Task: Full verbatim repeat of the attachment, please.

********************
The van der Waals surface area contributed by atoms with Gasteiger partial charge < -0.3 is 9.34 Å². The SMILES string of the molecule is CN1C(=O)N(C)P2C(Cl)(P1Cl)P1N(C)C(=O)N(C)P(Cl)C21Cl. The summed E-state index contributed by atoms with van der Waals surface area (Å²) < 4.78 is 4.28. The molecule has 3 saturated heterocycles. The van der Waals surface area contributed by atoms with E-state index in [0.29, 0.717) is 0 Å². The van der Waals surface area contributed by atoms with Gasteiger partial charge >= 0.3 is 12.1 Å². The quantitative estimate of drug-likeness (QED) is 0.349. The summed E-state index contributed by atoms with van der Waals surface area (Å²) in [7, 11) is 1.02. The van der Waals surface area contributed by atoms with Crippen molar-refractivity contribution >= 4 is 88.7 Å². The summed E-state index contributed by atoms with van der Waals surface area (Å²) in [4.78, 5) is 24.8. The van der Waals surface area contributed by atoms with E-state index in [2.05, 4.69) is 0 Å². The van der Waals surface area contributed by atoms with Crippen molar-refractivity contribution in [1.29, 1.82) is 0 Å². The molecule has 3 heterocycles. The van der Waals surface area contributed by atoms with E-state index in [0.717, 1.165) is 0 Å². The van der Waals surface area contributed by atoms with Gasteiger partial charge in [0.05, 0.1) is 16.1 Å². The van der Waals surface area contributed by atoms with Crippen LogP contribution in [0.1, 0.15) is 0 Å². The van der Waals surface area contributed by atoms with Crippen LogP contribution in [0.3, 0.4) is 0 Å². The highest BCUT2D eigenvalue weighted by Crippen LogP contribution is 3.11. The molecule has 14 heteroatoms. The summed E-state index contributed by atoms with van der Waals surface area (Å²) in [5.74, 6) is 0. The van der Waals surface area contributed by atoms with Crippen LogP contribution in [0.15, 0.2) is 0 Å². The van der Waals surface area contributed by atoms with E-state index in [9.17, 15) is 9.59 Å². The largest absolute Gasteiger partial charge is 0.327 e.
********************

The van der Waals surface area contributed by atoms with Gasteiger partial charge < -0.3 is 9.34 Å². The SMILES string of the molecule is CN1C(=O)N(C)P2C(Cl)(P1Cl)P1N(C)C(=O)N(C)P(Cl)C21Cl. The summed E-state index contributed by atoms with van der Waals surface area (Å²) < 4.78 is 4.28. The molecule has 3 saturated heterocycles. The van der Waals surface area contributed by atoms with E-state index in [0.29, 0.717) is 0 Å². The van der Waals surface area contributed by atoms with Gasteiger partial charge >= 0.3 is 12.1 Å². The quantitative estimate of drug-likeness (QED) is 0.349. The summed E-state index contributed by atoms with van der Waals surface area (Å²) in [7, 11) is 1.02. The van der Waals surface area contributed by atoms with Crippen molar-refractivity contribution >= 4 is 88.7 Å². The summed E-state index contributed by atoms with van der Waals surface area (Å²) in [4.78, 5) is 24.8. The van der Waals surface area contributed by atoms with E-state index in [2.05, 4.69) is 0 Å². The van der Waals surface area contributed by atoms with Crippen molar-refractivity contribution in [1.29, 1.82) is 0 Å². The molecule has 3 heterocycles. The van der Waals surface area contributed by atoms with E-state index in [0.717, 1.165) is 0 Å². The van der Waals surface area contributed by atoms with Gasteiger partial charge in [0.05, 0.1) is 16.1 Å². The van der Waals surface area contributed by atoms with Crippen LogP contribution in [0.1, 0.15) is 0 Å². The van der Waals surface area contributed by atoms with Crippen LogP contribution in [0.3, 0.4) is 0 Å². The highest BCUT2D eigenvalue weighted by Crippen LogP contribution is 3.11. The molecule has 14 heteroatoms. The summed E-state index contributed by atoms with van der Waals surface area (Å²) in [5.74, 6) is 0. The van der Waals surface area contributed by atoms with Crippen LogP contribution in [0.15, 0.2) is 0 Å². The van der Waals surface area contributed by atoms with E-state index in [9.17, 15) is 9.59 Å². The largest absolute Gasteiger partial charge is 0.327 e.